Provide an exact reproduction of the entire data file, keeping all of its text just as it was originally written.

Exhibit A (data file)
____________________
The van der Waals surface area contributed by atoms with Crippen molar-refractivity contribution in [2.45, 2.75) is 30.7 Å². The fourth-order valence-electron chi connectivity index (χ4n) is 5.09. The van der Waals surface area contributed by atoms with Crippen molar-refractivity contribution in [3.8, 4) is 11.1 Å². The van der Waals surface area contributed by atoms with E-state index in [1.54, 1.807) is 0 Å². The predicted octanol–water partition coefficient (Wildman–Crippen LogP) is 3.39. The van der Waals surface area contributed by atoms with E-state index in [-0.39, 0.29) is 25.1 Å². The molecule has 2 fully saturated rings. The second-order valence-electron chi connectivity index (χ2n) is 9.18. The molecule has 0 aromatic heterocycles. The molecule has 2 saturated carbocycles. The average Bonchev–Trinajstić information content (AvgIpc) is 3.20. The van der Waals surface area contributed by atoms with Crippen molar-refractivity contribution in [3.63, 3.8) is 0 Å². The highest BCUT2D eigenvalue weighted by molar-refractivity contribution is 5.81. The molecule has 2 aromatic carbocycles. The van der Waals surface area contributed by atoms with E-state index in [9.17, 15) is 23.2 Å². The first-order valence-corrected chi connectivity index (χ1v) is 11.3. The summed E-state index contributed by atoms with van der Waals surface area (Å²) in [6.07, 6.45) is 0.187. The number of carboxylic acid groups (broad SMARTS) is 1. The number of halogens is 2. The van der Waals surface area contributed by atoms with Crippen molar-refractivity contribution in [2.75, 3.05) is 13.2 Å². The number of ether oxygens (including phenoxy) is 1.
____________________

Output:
The van der Waals surface area contributed by atoms with Crippen molar-refractivity contribution in [2.45, 2.75) is 30.7 Å². The fourth-order valence-electron chi connectivity index (χ4n) is 5.09. The van der Waals surface area contributed by atoms with Crippen molar-refractivity contribution in [3.8, 4) is 11.1 Å². The van der Waals surface area contributed by atoms with E-state index in [1.54, 1.807) is 0 Å². The predicted octanol–water partition coefficient (Wildman–Crippen LogP) is 3.39. The van der Waals surface area contributed by atoms with E-state index in [-0.39, 0.29) is 25.1 Å². The molecule has 2 fully saturated rings. The second-order valence-electron chi connectivity index (χ2n) is 9.18. The molecule has 0 aromatic heterocycles. The molecule has 2 saturated carbocycles. The average Bonchev–Trinajstić information content (AvgIpc) is 3.20. The van der Waals surface area contributed by atoms with Crippen molar-refractivity contribution in [3.63, 3.8) is 0 Å². The highest BCUT2D eigenvalue weighted by molar-refractivity contribution is 5.81. The molecule has 2 aromatic carbocycles. The van der Waals surface area contributed by atoms with E-state index in [9.17, 15) is 23.2 Å². The first-order valence-corrected chi connectivity index (χ1v) is 11.3. The summed E-state index contributed by atoms with van der Waals surface area (Å²) in [6.07, 6.45) is 0.187. The number of carboxylic acid groups (broad SMARTS) is 1. The number of halogens is 2. The van der Waals surface area contributed by atoms with Crippen molar-refractivity contribution in [2.75, 3.05) is 13.2 Å². The number of ether oxygens (including phenoxy) is 1.